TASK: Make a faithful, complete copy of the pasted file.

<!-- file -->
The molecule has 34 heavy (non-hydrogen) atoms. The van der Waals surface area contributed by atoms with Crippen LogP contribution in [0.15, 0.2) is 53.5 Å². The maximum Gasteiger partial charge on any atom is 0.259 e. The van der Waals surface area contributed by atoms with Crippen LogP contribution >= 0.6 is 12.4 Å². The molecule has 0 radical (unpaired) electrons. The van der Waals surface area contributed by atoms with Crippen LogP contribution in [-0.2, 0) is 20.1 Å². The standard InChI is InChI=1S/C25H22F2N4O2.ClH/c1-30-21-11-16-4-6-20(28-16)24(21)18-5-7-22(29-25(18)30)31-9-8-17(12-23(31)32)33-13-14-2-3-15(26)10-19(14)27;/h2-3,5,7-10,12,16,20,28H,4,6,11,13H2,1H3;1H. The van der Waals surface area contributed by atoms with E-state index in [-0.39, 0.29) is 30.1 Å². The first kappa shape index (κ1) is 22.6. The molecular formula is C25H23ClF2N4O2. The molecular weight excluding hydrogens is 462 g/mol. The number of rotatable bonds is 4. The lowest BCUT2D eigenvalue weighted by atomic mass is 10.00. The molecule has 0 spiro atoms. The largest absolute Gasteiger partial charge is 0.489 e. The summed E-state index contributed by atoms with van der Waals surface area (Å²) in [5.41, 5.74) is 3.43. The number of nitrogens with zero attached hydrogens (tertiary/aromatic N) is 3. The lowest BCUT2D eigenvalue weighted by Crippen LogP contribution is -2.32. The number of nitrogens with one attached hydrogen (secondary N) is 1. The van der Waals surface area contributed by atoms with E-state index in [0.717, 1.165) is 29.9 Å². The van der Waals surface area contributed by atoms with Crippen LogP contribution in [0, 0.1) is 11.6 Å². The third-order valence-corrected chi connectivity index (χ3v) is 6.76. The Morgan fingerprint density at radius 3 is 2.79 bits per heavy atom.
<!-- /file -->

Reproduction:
The molecule has 34 heavy (non-hydrogen) atoms. The van der Waals surface area contributed by atoms with Crippen LogP contribution in [0.15, 0.2) is 53.5 Å². The maximum Gasteiger partial charge on any atom is 0.259 e. The van der Waals surface area contributed by atoms with Crippen LogP contribution >= 0.6 is 12.4 Å². The molecule has 0 radical (unpaired) electrons. The van der Waals surface area contributed by atoms with Crippen LogP contribution in [-0.2, 0) is 20.1 Å². The standard InChI is InChI=1S/C25H22F2N4O2.ClH/c1-30-21-11-16-4-6-20(28-16)24(21)18-5-7-22(29-25(18)30)31-9-8-17(12-23(31)32)33-13-14-2-3-15(26)10-19(14)27;/h2-3,5,7-10,12,16,20,28H,4,6,11,13H2,1H3;1H. The van der Waals surface area contributed by atoms with E-state index in [-0.39, 0.29) is 30.1 Å². The first kappa shape index (κ1) is 22.6. The molecular formula is C25H23ClF2N4O2. The molecular weight excluding hydrogens is 462 g/mol. The number of rotatable bonds is 4. The lowest BCUT2D eigenvalue weighted by atomic mass is 10.00. The molecule has 0 spiro atoms. The largest absolute Gasteiger partial charge is 0.489 e. The summed E-state index contributed by atoms with van der Waals surface area (Å²) in [5.41, 5.74) is 3.43. The number of nitrogens with zero attached hydrogens (tertiary/aromatic N) is 3. The lowest BCUT2D eigenvalue weighted by Crippen LogP contribution is -2.32. The number of nitrogens with one attached hydrogen (secondary N) is 1. The van der Waals surface area contributed by atoms with E-state index in [0.717, 1.165) is 29.9 Å². The van der Waals surface area contributed by atoms with Crippen LogP contribution in [0, 0.1) is 11.6 Å². The third-order valence-corrected chi connectivity index (χ3v) is 6.76. The Morgan fingerprint density at radius 3 is 2.79 bits per heavy atom.